owns position, because the target text as it is unable to step out of the mother tongue has to
gain the experience of its own language, that the foreign possesses something (and mostly that
is what makes it foreign) that the own does not As a consequence of this understanding the
overwriting of the owns absolute nature may necessarily happen only at the cost of (and what
is more, thanks to) the foreign truth taking effect
14
. This experience of foreignness puts the
own into a distance, and after this alienation the target text will be situated between languages
and at the same time outside the own language, and from this position the own language will
appear as foreign
15
. The own having the traces of the foreign can not be understood as own,
because after confronting the foreign it does not only perform the understanding of itself, but
its reunderstanding, resituating as well. Consequently, it may reappear in a different context,
and in this way may become foreign
16
. So the target text is to be found in an in-between position
different from the positions of the own and the foreign, establishing a new language use. That
is how the translation establishes its position outside the two, previously existing poles, a
third pole that was still not recognized in the model Schleiermacher used. This newly created
Foreign Translation: The Hermeneutics of Foreignness in Translation Theory 4
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position pointing beyond them will be accessible just in its foreignness, and as an experience
of foreignness acquired through language, even for the own.
6 Derrida describes the operation of the bipolar model that he questions through the above
cited notion of incommensurable exchange-values as a transportation of the original texts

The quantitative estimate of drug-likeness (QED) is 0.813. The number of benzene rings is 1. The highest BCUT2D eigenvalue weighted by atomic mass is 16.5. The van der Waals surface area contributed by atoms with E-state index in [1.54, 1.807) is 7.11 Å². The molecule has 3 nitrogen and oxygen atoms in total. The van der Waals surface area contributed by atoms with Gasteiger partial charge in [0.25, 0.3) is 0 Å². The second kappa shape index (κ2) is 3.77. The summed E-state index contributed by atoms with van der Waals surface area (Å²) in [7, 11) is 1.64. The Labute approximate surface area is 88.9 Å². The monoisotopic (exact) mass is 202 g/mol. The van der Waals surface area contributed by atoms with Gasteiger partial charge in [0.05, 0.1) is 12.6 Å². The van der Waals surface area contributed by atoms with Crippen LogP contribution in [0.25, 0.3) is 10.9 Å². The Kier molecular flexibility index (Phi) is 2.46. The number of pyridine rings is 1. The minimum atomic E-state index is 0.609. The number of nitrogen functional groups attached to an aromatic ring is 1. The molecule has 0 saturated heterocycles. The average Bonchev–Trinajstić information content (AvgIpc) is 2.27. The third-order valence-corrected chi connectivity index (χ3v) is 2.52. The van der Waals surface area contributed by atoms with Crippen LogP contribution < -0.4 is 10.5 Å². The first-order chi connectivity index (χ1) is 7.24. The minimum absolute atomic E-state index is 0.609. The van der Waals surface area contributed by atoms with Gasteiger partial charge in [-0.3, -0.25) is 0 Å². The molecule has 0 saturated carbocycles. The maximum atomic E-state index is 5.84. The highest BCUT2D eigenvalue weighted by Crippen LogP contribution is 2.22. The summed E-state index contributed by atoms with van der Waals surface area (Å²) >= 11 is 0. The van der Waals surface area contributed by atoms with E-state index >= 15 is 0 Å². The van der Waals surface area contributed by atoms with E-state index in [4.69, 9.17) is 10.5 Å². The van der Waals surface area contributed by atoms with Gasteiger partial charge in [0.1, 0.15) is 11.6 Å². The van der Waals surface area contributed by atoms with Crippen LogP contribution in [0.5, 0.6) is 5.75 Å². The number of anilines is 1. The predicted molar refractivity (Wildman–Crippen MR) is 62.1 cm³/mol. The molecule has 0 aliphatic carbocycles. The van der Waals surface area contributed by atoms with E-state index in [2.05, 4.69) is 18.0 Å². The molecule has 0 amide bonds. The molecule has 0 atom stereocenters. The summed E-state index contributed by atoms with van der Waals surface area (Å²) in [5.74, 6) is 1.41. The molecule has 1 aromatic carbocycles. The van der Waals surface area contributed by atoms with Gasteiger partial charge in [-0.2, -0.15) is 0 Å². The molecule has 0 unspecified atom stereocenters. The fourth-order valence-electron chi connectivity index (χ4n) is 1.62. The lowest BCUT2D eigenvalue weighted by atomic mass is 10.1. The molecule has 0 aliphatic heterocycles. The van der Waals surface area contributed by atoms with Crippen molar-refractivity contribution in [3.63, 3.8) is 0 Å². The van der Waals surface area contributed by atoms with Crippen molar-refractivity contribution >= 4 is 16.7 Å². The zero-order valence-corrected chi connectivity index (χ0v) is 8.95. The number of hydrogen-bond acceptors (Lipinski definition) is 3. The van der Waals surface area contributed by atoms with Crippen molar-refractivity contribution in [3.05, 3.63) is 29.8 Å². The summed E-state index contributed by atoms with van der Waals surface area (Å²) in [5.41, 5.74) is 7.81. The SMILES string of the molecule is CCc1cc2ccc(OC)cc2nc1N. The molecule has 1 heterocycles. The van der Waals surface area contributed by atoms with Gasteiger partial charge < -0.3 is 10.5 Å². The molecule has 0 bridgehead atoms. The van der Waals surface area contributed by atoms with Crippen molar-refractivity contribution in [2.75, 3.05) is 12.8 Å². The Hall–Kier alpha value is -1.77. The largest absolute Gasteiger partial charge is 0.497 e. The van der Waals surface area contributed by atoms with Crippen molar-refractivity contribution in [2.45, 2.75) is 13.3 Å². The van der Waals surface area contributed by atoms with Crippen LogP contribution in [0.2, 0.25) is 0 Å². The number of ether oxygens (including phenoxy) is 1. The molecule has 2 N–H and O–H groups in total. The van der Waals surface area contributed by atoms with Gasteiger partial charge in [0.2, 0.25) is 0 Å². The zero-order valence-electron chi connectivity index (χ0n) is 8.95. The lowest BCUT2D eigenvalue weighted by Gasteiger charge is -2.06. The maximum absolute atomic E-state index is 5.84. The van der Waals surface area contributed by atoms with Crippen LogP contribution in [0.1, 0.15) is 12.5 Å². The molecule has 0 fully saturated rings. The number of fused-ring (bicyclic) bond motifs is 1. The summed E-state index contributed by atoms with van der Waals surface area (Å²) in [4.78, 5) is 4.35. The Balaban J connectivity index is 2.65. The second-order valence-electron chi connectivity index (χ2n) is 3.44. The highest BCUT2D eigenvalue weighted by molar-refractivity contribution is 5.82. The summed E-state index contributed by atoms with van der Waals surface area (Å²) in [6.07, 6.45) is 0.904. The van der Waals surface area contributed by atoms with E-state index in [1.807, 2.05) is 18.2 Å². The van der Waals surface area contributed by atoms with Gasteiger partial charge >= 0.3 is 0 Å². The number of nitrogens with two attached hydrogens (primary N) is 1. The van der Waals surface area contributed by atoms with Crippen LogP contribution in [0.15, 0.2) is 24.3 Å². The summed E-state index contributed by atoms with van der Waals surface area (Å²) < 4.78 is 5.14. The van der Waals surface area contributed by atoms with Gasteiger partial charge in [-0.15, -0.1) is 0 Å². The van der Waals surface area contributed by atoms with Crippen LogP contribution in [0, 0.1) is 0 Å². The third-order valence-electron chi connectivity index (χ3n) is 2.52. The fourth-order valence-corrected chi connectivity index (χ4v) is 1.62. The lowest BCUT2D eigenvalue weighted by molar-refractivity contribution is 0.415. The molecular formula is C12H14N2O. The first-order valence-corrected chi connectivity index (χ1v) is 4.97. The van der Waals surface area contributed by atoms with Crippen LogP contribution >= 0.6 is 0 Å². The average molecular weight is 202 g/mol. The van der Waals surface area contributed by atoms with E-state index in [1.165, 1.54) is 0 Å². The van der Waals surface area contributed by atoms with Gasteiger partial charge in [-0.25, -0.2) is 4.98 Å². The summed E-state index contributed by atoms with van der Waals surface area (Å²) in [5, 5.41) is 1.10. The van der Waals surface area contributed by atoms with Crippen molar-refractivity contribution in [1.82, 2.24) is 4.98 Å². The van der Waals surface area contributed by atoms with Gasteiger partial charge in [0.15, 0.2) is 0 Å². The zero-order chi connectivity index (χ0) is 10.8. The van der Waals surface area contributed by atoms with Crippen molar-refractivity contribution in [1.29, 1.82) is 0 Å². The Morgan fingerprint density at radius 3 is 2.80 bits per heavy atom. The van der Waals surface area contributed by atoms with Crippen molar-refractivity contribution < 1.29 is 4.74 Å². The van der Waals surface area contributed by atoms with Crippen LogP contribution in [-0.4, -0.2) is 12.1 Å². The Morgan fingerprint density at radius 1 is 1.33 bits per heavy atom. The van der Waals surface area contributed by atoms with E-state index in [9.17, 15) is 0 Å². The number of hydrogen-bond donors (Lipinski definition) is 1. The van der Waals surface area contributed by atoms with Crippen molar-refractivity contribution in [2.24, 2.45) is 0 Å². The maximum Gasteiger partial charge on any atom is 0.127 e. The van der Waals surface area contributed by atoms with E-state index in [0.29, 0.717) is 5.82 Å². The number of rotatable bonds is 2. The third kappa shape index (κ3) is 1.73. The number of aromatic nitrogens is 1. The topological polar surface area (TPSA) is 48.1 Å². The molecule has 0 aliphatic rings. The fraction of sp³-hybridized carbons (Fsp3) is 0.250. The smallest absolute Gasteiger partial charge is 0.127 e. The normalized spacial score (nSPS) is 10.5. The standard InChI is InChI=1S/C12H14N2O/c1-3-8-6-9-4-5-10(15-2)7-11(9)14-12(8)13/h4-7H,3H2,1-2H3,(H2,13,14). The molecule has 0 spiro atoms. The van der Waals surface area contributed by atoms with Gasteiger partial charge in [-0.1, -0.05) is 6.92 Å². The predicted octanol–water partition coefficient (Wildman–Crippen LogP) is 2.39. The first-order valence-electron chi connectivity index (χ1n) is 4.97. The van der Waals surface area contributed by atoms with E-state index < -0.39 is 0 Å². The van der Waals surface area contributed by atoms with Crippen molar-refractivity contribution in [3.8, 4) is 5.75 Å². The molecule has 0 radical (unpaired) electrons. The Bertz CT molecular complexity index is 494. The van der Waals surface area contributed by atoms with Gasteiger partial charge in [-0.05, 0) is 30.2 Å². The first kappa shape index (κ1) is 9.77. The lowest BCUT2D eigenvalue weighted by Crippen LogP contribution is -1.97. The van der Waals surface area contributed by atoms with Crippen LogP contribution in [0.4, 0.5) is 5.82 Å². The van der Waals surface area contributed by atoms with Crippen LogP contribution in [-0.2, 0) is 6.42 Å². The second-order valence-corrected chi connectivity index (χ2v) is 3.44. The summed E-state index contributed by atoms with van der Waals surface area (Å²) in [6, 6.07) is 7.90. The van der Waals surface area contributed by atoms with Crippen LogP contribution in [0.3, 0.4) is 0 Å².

most proper meaning into the language of the target text, this way holding a dialogue with
Heideggers concept of translation, which is based on the metaphor of the river, where
this process takes place between the two banks. For Heidegger, however, this event of
transportation, or mediation never ends with an arrival, because it is always the wrong track,
it is always just meandering, and it mostly ends up in a shipwreck. Though these conclusions
assume the necessary failure of translations that was discredited just by Derridas statement
as according to this notion they are either bad, or less bad; but they are bad in any case
17
,
he still assumes the existence of a position that is established between the two banks in this
plastic description. Concerning this metaphoric notion we have to add that this third pole in the
presently used theoretical framework does not necessarily perform its mission as a shipwreck
or any meandering. This position created by translation is not understood here as one unable
to accomplish the task of mediation, but as one establishing a language in a distance from the
two previous positions.
7 Nevertheless, the target text emerging between the two poles of the own and the foreign can
not leave the position of the original in a static steadiness either. It is not only because the
event of translation constructs its foreignness, but also because the gesture of translation
according to de Mans reading of Benjamin due to its canonizing, freezing effect, and its
critical, interpreting character shows in the original a mobility, an instability, which at first
one did not notice
18
. Even the common presence with the target text may already be a good
reason for instability, as the original with the new text functioning with its differences
creates such a combined construction of meaning that from that point on could not be imagined
without these differences. In this way, the original meaning the source text had before their
common presence, will never be recreatable, so the original can at most be understood as a
text necessarily situated in a preceding position only in a temporal sense. This conclusion can
be formulated from an other point of view emphasizing the subsequency of the target text so
that the translation belongs not to the life of the original, the original is already dead, but